Now 10 days into the Divvy experiment, I have some data. Since receiving my Divvy key on the 17th, I've taken 17 Divvy trips of between 6 and 46 minutes. (The 46 minutes included waiting 15 minutes at a station for a space to open up.)
A Divvy subscription costs $75 per year. The 17 trips I've taken just the past two weeks would have cost $38.25 on public transit. Or, since my average trip is around 14 minutes, it could be the equivalent of about $73-80 in cab fares.
Obviously, I've taken Divvy instead of walking a couple of times. And just as obviously, I wouldn't have taken cabs on most of those occasions as one can reasonably say that any weather appropriate for biking is also fine for waiting for a bus or train.
The biggest value, however, comes from my morning commute. On Divvy, it's 25 minutes door to door. On the LaSalle bus (the second-fastest way) it takes 45 minutes. That gives me 20 extra minutes in my day, which at my billing rate more than makes up for the annual fee.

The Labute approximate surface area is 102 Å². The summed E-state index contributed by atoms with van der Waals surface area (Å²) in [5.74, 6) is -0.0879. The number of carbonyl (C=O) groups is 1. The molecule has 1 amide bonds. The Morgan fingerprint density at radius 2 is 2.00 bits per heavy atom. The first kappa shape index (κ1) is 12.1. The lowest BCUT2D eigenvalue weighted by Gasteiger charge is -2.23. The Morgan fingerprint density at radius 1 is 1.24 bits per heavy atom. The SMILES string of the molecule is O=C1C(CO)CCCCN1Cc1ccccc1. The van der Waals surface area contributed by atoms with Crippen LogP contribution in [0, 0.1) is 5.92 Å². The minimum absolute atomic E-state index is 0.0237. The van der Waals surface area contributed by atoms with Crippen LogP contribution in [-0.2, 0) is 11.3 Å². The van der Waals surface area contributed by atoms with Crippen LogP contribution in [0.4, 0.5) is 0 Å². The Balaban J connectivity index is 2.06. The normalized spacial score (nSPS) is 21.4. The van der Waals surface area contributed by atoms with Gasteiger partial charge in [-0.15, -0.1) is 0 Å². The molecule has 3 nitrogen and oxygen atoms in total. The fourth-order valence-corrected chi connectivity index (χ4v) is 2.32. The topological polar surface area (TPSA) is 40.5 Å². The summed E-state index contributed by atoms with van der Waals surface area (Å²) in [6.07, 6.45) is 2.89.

Divvy is absolutely brilliant. I'm absolutely going to try the local equivalents next time I visit London or New York. Or other cities with similar systems: Montreal Bixi (the first in North America), Paris Velib' (the largest public bike share outside China), or someday Melbourne (helmet vending machines available as well).